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Author Steve Rushin Shares His Stories with Northwest News Staff

Writer Steve Rushin stands with members of Northwest Catholic’s newspaper staff. Submitted photo

Steve Rushin, a Sports Illustrated columnist whose second memoir will be published this spring, recently spoke to the newspaper club at Northwest Catholic in West Hartford.

Rushin met with the Northwest News team to share advice about journalism, podcasting, and the writer’s life. Submitted photo

Submitted by Maureen Scudder, Northwest Catholic High School

Northwest Catholic’s newspaper club recently welcomed a special guest. Journalist, novelist, memoirist, and all-around great guy, Steve Rushin, came to the West Hartford school to share his insights on journalism, podcasting, and the writer’s life.

Rushin is the author of the guide, Pool Cool; the travelogue, Road Swing: One Fan’s Journey Into the Soul of America’s Sports; the essay collection,The Caddie Was a Reindeer; the novel, The Pint Man; the who-knows-what-kind-of-book, The 34-Ton Bat: The Story of Baseball as Told Through Bobbleheads, Cracker Jacks, Jockstraps, Eye Black, and 375 Other Strange and Unforgettable Objects; the memoir, Sting-Ray Afternoons; and another memoir, Nights in White Castle, which will be published this spring.

Many of us know Steve Rushin because of his storied career at Sports Illustrated. He joined the staff of SI in 1988, only days after graduating from Marquette. Three years later he became the youngest senior writer on the staff. Rushin travelled the globe, covering some of the biggest sporting events in the world. His weekly column, Air & Space, ran for almost a decade; and although Rushin left his full-time gig at SI in 2010, he continues to be a contributing columnist. 

The young journalists of Northwest News were prepped for Rushin’s visit, but it’s still unclear whether or not they understood they had the real deal before them. This uncertainty was crystallized when one student asked, “Wait, are you married to Rebecca Lobo?”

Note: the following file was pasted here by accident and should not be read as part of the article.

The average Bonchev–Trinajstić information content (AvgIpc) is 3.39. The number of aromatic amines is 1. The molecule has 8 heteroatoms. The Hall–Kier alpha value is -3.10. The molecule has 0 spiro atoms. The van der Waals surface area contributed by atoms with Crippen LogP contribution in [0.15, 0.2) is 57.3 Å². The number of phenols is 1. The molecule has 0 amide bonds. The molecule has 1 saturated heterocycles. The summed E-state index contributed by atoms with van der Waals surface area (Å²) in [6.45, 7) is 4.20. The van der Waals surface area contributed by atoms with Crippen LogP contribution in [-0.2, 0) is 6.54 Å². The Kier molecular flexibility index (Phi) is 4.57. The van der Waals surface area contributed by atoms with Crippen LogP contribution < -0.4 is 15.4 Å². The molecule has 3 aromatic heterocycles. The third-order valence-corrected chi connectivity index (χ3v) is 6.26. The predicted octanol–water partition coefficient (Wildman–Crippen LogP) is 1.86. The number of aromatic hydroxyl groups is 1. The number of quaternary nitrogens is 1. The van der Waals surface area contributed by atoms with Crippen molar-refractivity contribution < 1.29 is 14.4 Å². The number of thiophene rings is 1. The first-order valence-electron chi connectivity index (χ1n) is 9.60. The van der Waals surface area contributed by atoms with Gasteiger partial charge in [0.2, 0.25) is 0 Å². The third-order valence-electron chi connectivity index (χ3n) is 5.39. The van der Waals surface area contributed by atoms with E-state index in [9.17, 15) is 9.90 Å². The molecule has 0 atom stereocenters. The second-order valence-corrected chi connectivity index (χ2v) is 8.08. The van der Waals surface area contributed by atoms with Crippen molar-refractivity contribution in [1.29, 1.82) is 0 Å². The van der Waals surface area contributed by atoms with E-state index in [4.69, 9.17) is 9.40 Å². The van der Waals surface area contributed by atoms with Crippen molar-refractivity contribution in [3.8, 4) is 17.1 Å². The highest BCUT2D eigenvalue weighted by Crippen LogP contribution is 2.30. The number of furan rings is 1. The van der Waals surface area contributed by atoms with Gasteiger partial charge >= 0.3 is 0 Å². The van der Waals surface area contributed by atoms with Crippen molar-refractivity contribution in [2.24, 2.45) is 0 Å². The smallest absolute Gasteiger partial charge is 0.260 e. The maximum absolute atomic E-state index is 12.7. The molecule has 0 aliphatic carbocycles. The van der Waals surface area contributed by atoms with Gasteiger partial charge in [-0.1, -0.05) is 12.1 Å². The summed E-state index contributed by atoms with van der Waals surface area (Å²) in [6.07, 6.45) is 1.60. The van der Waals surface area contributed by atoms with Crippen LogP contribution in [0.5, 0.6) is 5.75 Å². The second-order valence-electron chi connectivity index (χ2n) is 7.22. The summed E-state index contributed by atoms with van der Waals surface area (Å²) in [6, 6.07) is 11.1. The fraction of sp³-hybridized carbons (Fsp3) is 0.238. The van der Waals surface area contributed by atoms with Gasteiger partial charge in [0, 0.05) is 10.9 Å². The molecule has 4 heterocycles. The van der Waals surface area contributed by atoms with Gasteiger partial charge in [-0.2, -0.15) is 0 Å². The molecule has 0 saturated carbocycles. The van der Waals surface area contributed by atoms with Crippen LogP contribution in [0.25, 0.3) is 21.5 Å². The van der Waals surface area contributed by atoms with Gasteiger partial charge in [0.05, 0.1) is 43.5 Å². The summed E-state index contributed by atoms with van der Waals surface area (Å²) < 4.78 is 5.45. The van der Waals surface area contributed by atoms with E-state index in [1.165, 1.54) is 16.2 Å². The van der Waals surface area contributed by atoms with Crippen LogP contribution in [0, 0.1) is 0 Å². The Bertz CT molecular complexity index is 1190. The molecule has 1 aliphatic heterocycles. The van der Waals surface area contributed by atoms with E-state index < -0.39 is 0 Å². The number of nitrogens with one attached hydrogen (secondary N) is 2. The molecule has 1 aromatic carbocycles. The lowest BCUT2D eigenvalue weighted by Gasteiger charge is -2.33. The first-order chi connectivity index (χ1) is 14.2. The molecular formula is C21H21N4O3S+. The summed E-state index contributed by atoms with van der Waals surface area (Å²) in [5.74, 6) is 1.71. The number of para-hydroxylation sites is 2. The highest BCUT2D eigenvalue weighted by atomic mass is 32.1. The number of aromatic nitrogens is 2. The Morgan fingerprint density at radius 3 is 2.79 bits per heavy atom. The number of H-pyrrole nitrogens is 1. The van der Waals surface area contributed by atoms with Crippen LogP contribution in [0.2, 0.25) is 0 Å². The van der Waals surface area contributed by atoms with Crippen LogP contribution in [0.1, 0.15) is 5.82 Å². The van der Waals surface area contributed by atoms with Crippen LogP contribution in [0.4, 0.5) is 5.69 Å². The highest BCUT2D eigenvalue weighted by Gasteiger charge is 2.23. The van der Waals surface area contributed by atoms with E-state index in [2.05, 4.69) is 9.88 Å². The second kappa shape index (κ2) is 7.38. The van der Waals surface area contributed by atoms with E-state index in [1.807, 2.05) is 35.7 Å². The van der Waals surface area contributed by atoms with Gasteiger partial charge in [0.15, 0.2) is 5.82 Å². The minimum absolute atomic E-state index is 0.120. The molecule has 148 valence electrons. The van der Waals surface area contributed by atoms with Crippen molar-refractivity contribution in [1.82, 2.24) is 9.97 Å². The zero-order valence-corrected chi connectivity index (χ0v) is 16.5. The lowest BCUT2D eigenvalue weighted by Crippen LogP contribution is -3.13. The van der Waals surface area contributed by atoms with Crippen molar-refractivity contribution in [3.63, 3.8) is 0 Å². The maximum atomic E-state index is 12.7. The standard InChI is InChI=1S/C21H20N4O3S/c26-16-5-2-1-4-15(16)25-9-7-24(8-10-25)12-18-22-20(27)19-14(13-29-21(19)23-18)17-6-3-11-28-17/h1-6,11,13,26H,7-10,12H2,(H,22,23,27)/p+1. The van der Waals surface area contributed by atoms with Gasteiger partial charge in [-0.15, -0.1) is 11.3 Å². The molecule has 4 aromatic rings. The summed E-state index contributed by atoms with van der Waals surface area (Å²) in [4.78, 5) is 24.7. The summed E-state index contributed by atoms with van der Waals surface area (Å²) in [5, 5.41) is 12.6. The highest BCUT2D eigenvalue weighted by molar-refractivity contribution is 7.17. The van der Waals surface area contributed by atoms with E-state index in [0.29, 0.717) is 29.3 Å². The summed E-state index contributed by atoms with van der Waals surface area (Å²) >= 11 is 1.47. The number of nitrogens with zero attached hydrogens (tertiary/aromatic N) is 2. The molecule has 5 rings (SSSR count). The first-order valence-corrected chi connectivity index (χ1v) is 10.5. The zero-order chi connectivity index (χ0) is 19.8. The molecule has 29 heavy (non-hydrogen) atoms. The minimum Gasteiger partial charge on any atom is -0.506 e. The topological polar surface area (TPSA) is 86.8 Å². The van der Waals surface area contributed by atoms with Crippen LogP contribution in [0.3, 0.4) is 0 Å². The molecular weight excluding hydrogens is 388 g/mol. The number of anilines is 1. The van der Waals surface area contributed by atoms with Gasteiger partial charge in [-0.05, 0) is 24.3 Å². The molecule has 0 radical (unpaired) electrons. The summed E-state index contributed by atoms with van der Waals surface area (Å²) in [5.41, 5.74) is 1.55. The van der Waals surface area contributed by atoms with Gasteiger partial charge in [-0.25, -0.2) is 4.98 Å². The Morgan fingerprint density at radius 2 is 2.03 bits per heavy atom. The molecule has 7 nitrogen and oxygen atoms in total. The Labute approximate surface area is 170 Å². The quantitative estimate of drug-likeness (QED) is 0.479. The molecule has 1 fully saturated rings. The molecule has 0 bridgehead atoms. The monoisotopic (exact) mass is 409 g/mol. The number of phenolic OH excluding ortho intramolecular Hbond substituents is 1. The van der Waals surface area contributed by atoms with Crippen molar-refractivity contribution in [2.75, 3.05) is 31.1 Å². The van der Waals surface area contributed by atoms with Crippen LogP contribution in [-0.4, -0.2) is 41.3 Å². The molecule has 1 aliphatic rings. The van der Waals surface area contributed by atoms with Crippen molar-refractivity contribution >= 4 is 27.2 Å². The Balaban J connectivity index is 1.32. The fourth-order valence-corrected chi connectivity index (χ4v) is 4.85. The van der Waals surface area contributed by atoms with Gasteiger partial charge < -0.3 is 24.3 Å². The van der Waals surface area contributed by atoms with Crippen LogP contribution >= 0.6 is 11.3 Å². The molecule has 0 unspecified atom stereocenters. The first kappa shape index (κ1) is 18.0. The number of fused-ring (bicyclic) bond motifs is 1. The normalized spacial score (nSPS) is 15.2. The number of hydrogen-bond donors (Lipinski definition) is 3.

Rushin began his talk at Northwest Catholic harkening to his start as a writer. He mentioned the time his mother fished from the trash a crumpled story that she circulated through her bridge club. When Rushin returned home to the hoopla, he was mortified. But as the women complimented him, he realized he’d just met his first audience and the experience wasn’t half bad. Rushin continued his chat with the students reminiscing about countless hours writing as a child, filling up pages, publishing a “fake” newspaper, and practicing the discipline of the writing life. 

Rushin had his audience shaking their heads in disbelief when he said he was squeezed out of his high school journalism club and chuckling as he described sweating and staring at a phone, mustering the courage to call a source.

He told the story of his father encouraging him to join Marquette’s newspaper staff and the verve with which he dived into his first assignment – four paragraphs on the school’s flag football intramural. Rushin likened his enthusiasm to the thrill of writing a lead story for Sports Illustrated.

As the years unfolded, and Rushin’s nerves evaporated, he came to see that a press pass gave him license to ask questions and that, with patience, he could get anyone, even a petulant Dustin Pedroia, to open up. He mentioned breakthrough stories like his 1991 account of the Minnesota Twins winning the seventh game of the World Series and his articles that have been the longest pieces published in single issues of Sports Illustrated.

As the meeting wound down, Rushin’s final remarks centered on his podcast with wife, Rebecca Lobo, (yes to the student who asked!) and what it’s like to carve out time from work, their four children, and a myriad of responsibilities to sit at T.V. tables in the basement and, well, to put it simply, talk. He explained to the students the process of recording a podcast, the contributions of his sound editor, and maybe the most exciting part of the project – seeing how it reaches across the world. Rushin appreciates how it resonates with strangers everywhere and checks the number of downloads with humility and awe. 

On that February morning at Northwest Catholic, Rushin’s central messages were clear – write anything and often, talk to anyone about everything, eschew fame for passion and purpose, and, remember, the best stories are about people. Still, the biggest takeaway might not have been his sage advice: it might have been that there are good people doing good work (and good works) everywhere, and Steve Rushin is one of them.

Steve Rushin is a writer living in Granby, CT with his wife, Rebecca Lobo, and four children. His eldest is a freshman at Northwest Catholic High School. NWC in West Hartford is a diverse, Catholic, co-ed, college preparatory community, educating the whole person – mind, body, spirit, and imagination since 1961. Learn more at northwestcatholic.org.

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